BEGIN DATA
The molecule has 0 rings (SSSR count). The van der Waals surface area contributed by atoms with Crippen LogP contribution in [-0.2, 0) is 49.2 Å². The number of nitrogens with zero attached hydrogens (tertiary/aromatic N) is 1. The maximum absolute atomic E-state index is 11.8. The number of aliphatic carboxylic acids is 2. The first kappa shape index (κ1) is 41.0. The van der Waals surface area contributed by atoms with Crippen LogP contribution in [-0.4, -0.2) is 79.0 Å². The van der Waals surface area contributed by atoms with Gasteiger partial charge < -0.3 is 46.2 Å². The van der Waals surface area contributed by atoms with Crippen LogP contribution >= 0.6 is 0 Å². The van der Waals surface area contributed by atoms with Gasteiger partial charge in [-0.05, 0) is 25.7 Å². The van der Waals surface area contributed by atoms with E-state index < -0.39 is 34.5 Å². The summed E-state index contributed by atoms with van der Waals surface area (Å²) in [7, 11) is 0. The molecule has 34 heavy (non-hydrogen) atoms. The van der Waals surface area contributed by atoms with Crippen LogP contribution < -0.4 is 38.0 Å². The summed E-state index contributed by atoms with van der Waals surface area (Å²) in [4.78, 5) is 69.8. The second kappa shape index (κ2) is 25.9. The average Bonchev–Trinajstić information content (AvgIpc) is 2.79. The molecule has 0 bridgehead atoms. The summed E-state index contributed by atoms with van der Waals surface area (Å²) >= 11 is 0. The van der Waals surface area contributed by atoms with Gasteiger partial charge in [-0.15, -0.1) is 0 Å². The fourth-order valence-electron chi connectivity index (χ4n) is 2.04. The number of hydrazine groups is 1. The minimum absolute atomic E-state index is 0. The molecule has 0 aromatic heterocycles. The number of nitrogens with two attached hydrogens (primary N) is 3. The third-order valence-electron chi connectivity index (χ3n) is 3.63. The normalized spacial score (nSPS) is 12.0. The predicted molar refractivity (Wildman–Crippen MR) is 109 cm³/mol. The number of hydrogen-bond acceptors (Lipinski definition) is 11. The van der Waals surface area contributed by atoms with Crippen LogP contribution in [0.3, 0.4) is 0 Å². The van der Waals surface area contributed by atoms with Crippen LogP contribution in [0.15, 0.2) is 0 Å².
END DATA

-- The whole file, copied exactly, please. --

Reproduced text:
The molecule has 0 rings (SSSR count). The van der Waals surface area contributed by atoms with Crippen LogP contribution in [-0.2, 0) is 49.2 Å². The number of nitrogens with zero attached hydrogens (tertiary/aromatic N) is 1. The maximum absolute atomic E-state index is 11.8. The number of aliphatic carboxylic acids is 2. The first kappa shape index (κ1) is 41.0. The van der Waals surface area contributed by atoms with Crippen LogP contribution in [-0.4, -0.2) is 79.0 Å². The van der Waals surface area contributed by atoms with Gasteiger partial charge < -0.3 is 46.2 Å². The van der Waals surface area contributed by atoms with Crippen LogP contribution >= 0.6 is 0 Å². The van der Waals surface area contributed by atoms with Gasteiger partial charge in [-0.05, 0) is 25.7 Å². The van der Waals surface area contributed by atoms with E-state index < -0.39 is 34.5 Å². The summed E-state index contributed by atoms with van der Waals surface area (Å²) in [7, 11) is 0. The molecule has 34 heavy (non-hydrogen) atoms. The van der Waals surface area contributed by atoms with Crippen LogP contribution < -0.4 is 38.0 Å². The summed E-state index contributed by atoms with van der Waals surface area (Å²) in [4.78, 5) is 69.8. The second kappa shape index (κ2) is 25.9. The average Bonchev–Trinajstić information content (AvgIpc) is 2.79. The molecule has 0 bridgehead atoms. The summed E-state index contributed by atoms with van der Waals surface area (Å²) >= 11 is 0. The van der Waals surface area contributed by atoms with Gasteiger partial charge in [-0.15, -0.1) is 0 Å². The fourth-order valence-electron chi connectivity index (χ4n) is 2.04. The number of hydrazine groups is 1. The minimum absolute atomic E-state index is 0. The molecule has 0 aromatic heterocycles. The number of nitrogens with two attached hydrogens (primary N) is 3. The third-order valence-electron chi connectivity index (χ3n) is 3.63. The normalized spacial score (nSPS) is 12.0. The predicted molar refractivity (Wildman–Crippen MR) is 109 cm³/mol. The number of hydrogen-bond acceptors (Lipinski definition) is 11. The van der Waals surface area contributed by atoms with Crippen LogP contribution in [0.3, 0.4) is 0 Å². The van der Waals surface area contributed by atoms with Crippen LogP contribution in [0.15, 0.2) is 0 Å².